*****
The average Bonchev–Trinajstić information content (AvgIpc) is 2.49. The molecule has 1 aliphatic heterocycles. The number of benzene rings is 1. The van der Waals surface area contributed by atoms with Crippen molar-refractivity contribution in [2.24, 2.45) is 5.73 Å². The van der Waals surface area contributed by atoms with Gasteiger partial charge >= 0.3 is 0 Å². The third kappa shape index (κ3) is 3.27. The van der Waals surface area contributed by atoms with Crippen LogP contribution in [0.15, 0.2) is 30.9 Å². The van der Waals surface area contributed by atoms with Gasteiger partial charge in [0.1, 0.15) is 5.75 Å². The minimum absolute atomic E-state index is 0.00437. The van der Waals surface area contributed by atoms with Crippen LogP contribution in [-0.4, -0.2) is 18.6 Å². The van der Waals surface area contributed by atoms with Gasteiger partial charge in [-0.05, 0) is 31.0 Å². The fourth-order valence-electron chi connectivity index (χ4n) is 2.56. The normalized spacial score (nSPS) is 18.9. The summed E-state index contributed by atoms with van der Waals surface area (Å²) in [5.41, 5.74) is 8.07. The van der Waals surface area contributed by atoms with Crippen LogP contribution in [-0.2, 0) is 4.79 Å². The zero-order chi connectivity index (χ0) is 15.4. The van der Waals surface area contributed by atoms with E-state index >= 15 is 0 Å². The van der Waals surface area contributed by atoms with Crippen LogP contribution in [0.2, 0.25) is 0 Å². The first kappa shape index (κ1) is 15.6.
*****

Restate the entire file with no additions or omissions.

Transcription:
The average Bonchev–Trinajstić information content (AvgIpc) is 2.49. The molecule has 1 aliphatic heterocycles. The number of benzene rings is 1. The van der Waals surface area contributed by atoms with Crippen molar-refractivity contribution in [2.24, 2.45) is 5.73 Å². The van der Waals surface area contributed by atoms with Gasteiger partial charge >= 0.3 is 0 Å². The third kappa shape index (κ3) is 3.27. The van der Waals surface area contributed by atoms with Crippen LogP contribution in [0.15, 0.2) is 30.9 Å². The van der Waals surface area contributed by atoms with Gasteiger partial charge in [0.1, 0.15) is 5.75 Å². The minimum absolute atomic E-state index is 0.00437. The van der Waals surface area contributed by atoms with Crippen LogP contribution in [-0.4, -0.2) is 18.6 Å². The van der Waals surface area contributed by atoms with Gasteiger partial charge in [-0.05, 0) is 31.0 Å². The fourth-order valence-electron chi connectivity index (χ4n) is 2.56. The normalized spacial score (nSPS) is 18.9. The summed E-state index contributed by atoms with van der Waals surface area (Å²) in [5.41, 5.74) is 8.07. The van der Waals surface area contributed by atoms with Crippen LogP contribution in [-0.2, 0) is 4.79 Å². The zero-order chi connectivity index (χ0) is 15.4. The van der Waals surface area contributed by atoms with E-state index >= 15 is 0 Å². The van der Waals surface area contributed by atoms with Crippen LogP contribution in [0.2, 0.25) is 0 Å². The first kappa shape index (κ1) is 15.6.